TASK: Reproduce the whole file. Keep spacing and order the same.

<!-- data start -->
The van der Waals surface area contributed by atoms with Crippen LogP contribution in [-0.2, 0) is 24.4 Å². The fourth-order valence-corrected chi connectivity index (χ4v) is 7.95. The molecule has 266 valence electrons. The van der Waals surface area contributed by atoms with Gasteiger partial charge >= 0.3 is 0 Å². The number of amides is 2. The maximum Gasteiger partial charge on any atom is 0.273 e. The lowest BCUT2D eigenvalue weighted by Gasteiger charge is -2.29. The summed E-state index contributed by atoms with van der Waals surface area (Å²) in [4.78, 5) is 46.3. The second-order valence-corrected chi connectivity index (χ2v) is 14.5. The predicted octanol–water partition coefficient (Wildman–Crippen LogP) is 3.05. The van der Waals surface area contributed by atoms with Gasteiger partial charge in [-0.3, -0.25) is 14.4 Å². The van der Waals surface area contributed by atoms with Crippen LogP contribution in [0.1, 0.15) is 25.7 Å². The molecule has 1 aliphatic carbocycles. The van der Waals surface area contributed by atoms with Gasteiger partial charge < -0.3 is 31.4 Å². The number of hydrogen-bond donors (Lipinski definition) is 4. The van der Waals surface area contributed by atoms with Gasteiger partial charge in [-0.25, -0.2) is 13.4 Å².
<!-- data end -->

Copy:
The van der Waals surface area contributed by atoms with Crippen LogP contribution in [-0.2, 0) is 24.4 Å². The fourth-order valence-corrected chi connectivity index (χ4v) is 7.95. The molecule has 266 valence electrons. The van der Waals surface area contributed by atoms with Gasteiger partial charge >= 0.3 is 0 Å². The number of amides is 2. The maximum Gasteiger partial charge on any atom is 0.273 e. The lowest BCUT2D eigenvalue weighted by Gasteiger charge is -2.29. The summed E-state index contributed by atoms with van der Waals surface area (Å²) in [4.78, 5) is 46.3. The second-order valence-corrected chi connectivity index (χ2v) is 14.5. The predicted octanol–water partition coefficient (Wildman–Crippen LogP) is 3.05. The van der Waals surface area contributed by atoms with Gasteiger partial charge in [-0.3, -0.25) is 14.4 Å². The van der Waals surface area contributed by atoms with Crippen LogP contribution in [0.1, 0.15) is 25.7 Å². The molecule has 1 aliphatic carbocycles. The van der Waals surface area contributed by atoms with Gasteiger partial charge < -0.3 is 31.4 Å². The number of hydrogen-bond donors (Lipinski definition) is 4. The van der Waals surface area contributed by atoms with Gasteiger partial charge in [-0.25, -0.2) is 13.4 Å².